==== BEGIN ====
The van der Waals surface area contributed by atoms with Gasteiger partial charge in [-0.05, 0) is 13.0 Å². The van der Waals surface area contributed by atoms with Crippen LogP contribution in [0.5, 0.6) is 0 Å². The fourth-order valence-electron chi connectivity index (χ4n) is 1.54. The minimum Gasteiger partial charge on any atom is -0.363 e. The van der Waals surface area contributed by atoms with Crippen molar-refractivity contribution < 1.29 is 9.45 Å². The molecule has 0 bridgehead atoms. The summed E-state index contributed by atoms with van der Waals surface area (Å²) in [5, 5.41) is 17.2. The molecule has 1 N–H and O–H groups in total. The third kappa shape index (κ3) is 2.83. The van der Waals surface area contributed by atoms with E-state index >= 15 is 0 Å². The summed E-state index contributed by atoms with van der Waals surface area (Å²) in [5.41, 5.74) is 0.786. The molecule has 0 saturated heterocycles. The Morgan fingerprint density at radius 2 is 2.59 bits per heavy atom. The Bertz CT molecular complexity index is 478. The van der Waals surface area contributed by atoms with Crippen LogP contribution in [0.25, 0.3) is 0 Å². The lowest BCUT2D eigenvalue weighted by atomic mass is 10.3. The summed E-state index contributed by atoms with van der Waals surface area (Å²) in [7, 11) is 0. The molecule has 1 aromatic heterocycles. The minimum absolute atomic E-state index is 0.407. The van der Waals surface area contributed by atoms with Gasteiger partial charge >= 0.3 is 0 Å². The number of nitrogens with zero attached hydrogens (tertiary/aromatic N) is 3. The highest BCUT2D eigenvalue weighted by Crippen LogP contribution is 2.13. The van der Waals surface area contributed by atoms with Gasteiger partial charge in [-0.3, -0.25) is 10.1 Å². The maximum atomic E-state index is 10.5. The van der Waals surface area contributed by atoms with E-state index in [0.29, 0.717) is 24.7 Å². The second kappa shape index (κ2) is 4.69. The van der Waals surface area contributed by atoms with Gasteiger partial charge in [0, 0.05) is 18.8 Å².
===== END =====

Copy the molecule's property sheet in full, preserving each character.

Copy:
The van der Waals surface area contributed by atoms with Gasteiger partial charge in [-0.05, 0) is 13.0 Å². The van der Waals surface area contributed by atoms with Crippen LogP contribution in [0.5, 0.6) is 0 Å². The fourth-order valence-electron chi connectivity index (χ4n) is 1.54. The minimum Gasteiger partial charge on any atom is -0.363 e. The van der Waals surface area contributed by atoms with Crippen molar-refractivity contribution < 1.29 is 9.45 Å². The molecule has 0 bridgehead atoms. The summed E-state index contributed by atoms with van der Waals surface area (Å²) in [5, 5.41) is 17.2. The molecule has 1 N–H and O–H groups in total. The third kappa shape index (κ3) is 2.83. The van der Waals surface area contributed by atoms with E-state index >= 15 is 0 Å². The summed E-state index contributed by atoms with van der Waals surface area (Å²) in [5.41, 5.74) is 0.786. The molecule has 0 saturated heterocycles. The Morgan fingerprint density at radius 2 is 2.59 bits per heavy atom. The Bertz CT molecular complexity index is 478. The van der Waals surface area contributed by atoms with Crippen LogP contribution in [0.25, 0.3) is 0 Å². The lowest BCUT2D eigenvalue weighted by atomic mass is 10.3. The summed E-state index contributed by atoms with van der Waals surface area (Å²) in [7, 11) is 0. The molecule has 1 aromatic heterocycles. The minimum absolute atomic E-state index is 0.407. The van der Waals surface area contributed by atoms with Gasteiger partial charge >= 0.3 is 0 Å². The number of nitrogens with zero attached hydrogens (tertiary/aromatic N) is 3. The highest BCUT2D eigenvalue weighted by Crippen LogP contribution is 2.13. The van der Waals surface area contributed by atoms with Gasteiger partial charge in [-0.3, -0.25) is 10.1 Å². The maximum atomic E-state index is 10.5. The van der Waals surface area contributed by atoms with E-state index in [0.29, 0.717) is 24.7 Å². The second kappa shape index (κ2) is 4.69. The van der Waals surface area contributed by atoms with Gasteiger partial charge in [0, 0.05) is 18.8 Å².